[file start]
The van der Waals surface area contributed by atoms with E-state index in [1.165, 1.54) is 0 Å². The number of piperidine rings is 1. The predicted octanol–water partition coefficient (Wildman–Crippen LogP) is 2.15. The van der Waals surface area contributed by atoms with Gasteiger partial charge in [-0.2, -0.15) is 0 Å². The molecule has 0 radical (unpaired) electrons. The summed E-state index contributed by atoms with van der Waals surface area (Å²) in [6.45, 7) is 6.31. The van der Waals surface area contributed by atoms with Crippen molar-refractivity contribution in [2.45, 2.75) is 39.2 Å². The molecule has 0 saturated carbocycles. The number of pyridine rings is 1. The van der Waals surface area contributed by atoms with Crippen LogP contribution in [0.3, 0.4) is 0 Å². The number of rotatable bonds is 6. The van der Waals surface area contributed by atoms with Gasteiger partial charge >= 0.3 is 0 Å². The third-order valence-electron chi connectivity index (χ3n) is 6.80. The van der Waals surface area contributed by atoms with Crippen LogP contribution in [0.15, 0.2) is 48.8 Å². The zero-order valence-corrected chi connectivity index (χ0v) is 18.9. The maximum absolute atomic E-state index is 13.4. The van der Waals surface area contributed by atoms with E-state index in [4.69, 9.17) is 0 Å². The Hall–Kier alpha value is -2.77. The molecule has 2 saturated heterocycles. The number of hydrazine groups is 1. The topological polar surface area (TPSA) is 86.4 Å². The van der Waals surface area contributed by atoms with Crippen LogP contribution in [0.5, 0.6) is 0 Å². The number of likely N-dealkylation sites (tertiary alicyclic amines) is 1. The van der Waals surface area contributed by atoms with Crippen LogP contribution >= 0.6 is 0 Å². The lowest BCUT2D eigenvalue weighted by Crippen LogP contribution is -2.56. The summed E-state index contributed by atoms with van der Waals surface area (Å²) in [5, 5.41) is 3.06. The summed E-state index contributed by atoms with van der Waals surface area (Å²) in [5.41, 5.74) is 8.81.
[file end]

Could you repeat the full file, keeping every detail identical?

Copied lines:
The van der Waals surface area contributed by atoms with E-state index in [1.165, 1.54) is 0 Å². The number of piperidine rings is 1. The predicted octanol–water partition coefficient (Wildman–Crippen LogP) is 2.15. The van der Waals surface area contributed by atoms with Gasteiger partial charge in [-0.2, -0.15) is 0 Å². The molecule has 0 radical (unpaired) electrons. The summed E-state index contributed by atoms with van der Waals surface area (Å²) in [6.45, 7) is 6.31. The van der Waals surface area contributed by atoms with Crippen molar-refractivity contribution in [2.45, 2.75) is 39.2 Å². The molecule has 0 saturated carbocycles. The number of pyridine rings is 1. The van der Waals surface area contributed by atoms with Crippen LogP contribution in [0.3, 0.4) is 0 Å². The number of rotatable bonds is 6. The van der Waals surface area contributed by atoms with Gasteiger partial charge >= 0.3 is 0 Å². The third-order valence-electron chi connectivity index (χ3n) is 6.80. The van der Waals surface area contributed by atoms with Crippen LogP contribution in [0.15, 0.2) is 48.8 Å². The zero-order valence-corrected chi connectivity index (χ0v) is 18.9. The maximum absolute atomic E-state index is 13.4. The van der Waals surface area contributed by atoms with E-state index in [4.69, 9.17) is 0 Å². The Hall–Kier alpha value is -2.77. The molecule has 2 saturated heterocycles. The number of hydrazine groups is 1. The topological polar surface area (TPSA) is 86.4 Å². The van der Waals surface area contributed by atoms with Crippen LogP contribution in [0.5, 0.6) is 0 Å². The number of likely N-dealkylation sites (tertiary alicyclic amines) is 1. The van der Waals surface area contributed by atoms with Crippen LogP contribution >= 0.6 is 0 Å². The lowest BCUT2D eigenvalue weighted by Crippen LogP contribution is -2.56. The summed E-state index contributed by atoms with van der Waals surface area (Å²) in [5, 5.41) is 3.06. The summed E-state index contributed by atoms with van der Waals surface area (Å²) in [5.41, 5.74) is 8.81.